1928 - Alderson High School - 1968



In Alderson, Co-Op Artisans Gallery a Model for Community
 (and Commercial Sustainability)

Terry Bartley - AmeriCorps VISTA Member

One of the downsides of turning entrepreneurship into a career can be a sense of isolation. This is especially true for working artists, who spend long hours in their workspace, alone, crafting art. But in the small town of Alderson they’ve found a way for their artists to be a part of a larger community.

The Alderson Artisans Gallery functions like a co-op. They have seven working artists that showcase their work, and also spend time working behind the counter, sweeping the floor, keeping the books or managing its social media pages. They also showcase the work of other local artists, that pay a slightly higher fee to be a part of the gallery.

The gallery was originally a project of Alderson Main Street, which provided funding for their first year of operation. Now the gallery is totally self-sufficient. And while they still refer to themselves as a “shoestring operation,” they manage to keep the lights on without outside funding.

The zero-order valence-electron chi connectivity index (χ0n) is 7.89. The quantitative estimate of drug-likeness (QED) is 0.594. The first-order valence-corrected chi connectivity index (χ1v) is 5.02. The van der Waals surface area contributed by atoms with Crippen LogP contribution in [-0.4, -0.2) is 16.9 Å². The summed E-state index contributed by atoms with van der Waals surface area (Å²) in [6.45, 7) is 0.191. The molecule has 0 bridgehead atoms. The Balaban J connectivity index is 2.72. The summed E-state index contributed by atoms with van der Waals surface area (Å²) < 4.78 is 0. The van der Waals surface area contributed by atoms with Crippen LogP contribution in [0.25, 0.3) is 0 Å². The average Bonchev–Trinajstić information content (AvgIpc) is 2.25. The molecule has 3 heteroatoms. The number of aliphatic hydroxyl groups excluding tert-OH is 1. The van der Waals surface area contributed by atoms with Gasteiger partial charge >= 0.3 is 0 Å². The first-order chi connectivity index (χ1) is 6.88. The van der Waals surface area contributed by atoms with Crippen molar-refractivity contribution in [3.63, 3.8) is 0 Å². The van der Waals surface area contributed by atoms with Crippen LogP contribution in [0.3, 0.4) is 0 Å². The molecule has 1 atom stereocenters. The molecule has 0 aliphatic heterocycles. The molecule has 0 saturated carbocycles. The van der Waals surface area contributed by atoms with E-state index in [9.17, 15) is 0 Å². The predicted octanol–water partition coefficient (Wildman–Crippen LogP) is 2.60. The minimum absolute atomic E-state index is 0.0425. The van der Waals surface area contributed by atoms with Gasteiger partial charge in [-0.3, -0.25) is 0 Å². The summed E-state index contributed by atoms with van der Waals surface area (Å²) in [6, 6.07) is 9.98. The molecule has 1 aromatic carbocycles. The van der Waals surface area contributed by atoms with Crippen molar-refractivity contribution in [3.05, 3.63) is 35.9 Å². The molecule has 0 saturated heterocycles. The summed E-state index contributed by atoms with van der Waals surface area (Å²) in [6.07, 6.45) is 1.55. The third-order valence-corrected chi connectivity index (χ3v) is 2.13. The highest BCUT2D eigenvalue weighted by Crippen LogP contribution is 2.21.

They integrate themselves more deeply into the community through partnerships with the local schools. The gallery provides space to showcase the work of local students throughout the year. The member artisans also pass on their knowledge through the form of classes.

The actual gallery space features regular gallery fare, like paintings, photography and sculptures. But they also feature works that are distinctively ‘Alderson.’ These pieces range from woodwork and stained glass to hooked rugs and clothing.

Alderson Artisans Gallery demonstrates that working together can really create something incredible. They’ve created a place to showcase the culture of Alderson while providing an income to local artists.

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